A View From The (Partially Dismantled) Greenhouse; That’s Different….Innit?

300 Square Feet Of (Almost) Virgin “Grund”
© Colin Cross, Going Postal 2024

Life (and concomitant jobs) continue apace, the proposed outside growing area is almost cleared up, with any amount of farmyard detritus either taken to the tip or simply moved to another area, where it will probably reside, undisturbed, until someone decides to move it again, or get the fabled skip in. What’s been exposed is 300 square feet (or so) of a once productive market garden, which has lain fallow for fifteen years or more. Early thoughts, for this season at least, is some potatoes and a relocation of peas, broad beans, leeks, onions and beetroot from under glass in the hope that the growing season, even if it starts a little later, will be more productive, for longer. We may also try growing some root veg in troughs. Apart from the spuds, nothing which requires to grow downwards seems to have much success in the soil available to us, at least not under glass. The possibility of changing the composition of it, at least in the short term, isn’t currently in the programme, although we have heard of the availability of some decent horse manure (watch this space).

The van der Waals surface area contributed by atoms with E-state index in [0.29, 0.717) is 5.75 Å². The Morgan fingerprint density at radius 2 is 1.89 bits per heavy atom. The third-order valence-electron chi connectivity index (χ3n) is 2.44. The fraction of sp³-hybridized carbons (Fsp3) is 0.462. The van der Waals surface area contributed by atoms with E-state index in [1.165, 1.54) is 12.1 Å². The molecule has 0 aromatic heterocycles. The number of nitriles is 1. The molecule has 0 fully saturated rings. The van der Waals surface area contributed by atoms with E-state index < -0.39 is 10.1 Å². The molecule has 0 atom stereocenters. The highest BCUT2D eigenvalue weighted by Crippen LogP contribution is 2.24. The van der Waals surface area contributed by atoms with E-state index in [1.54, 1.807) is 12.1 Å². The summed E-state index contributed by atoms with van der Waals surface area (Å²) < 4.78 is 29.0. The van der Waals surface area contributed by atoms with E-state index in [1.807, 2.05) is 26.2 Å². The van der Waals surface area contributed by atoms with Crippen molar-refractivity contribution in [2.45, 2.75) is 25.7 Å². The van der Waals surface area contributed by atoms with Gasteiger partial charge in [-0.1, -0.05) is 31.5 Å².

Some Nifty Trowel Action
© Colin Cross, Going Postal 2024